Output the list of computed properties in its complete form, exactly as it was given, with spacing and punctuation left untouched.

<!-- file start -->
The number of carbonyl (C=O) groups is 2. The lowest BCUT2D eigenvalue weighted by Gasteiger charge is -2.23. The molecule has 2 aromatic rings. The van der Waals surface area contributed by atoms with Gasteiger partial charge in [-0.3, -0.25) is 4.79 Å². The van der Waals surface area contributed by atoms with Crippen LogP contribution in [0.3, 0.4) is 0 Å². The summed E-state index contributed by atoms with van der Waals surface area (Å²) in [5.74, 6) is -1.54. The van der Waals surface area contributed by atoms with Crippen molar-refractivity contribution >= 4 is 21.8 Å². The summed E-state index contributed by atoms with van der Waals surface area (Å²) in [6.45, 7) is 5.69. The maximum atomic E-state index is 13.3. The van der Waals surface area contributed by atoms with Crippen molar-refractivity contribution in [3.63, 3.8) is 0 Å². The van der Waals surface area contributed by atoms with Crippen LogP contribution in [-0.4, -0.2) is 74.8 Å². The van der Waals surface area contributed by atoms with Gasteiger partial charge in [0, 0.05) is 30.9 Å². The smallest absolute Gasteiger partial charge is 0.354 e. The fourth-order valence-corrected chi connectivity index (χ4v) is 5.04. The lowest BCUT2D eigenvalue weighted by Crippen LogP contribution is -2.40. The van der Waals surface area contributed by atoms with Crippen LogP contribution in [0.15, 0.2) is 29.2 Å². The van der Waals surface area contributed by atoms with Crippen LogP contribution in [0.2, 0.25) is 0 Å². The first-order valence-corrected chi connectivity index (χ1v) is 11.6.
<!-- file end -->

The number of carbonyl (C=O) groups is 2. The lowest BCUT2D eigenvalue weighted by Gasteiger charge is -2.23. The molecule has 2 aromatic rings. The van der Waals surface area contributed by atoms with Gasteiger partial charge in [-0.3, -0.25) is 4.79 Å². The van der Waals surface area contributed by atoms with Crippen LogP contribution in [0.3, 0.4) is 0 Å². The summed E-state index contributed by atoms with van der Waals surface area (Å²) in [5.74, 6) is -1.54. The van der Waals surface area contributed by atoms with Crippen molar-refractivity contribution >= 4 is 21.8 Å². The summed E-state index contributed by atoms with van der Waals surface area (Å²) in [6.45, 7) is 5.69. The maximum atomic E-state index is 13.3. The van der Waals surface area contributed by atoms with Crippen molar-refractivity contribution in [3.63, 3.8) is 0 Å². The van der Waals surface area contributed by atoms with Crippen LogP contribution in [-0.4, -0.2) is 74.8 Å². The van der Waals surface area contributed by atoms with Gasteiger partial charge in [0, 0.05) is 30.9 Å². The smallest absolute Gasteiger partial charge is 0.354 e. The fourth-order valence-corrected chi connectivity index (χ4v) is 5.04. The lowest BCUT2D eigenvalue weighted by Crippen LogP contribution is -2.40. The van der Waals surface area contributed by atoms with Crippen LogP contribution in [0.15, 0.2) is 29.2 Å². The van der Waals surface area contributed by atoms with Crippen LogP contribution in [0.2, 0.25) is 0 Å². The first-order valence-corrected chi connectivity index (χ1v) is 11.6.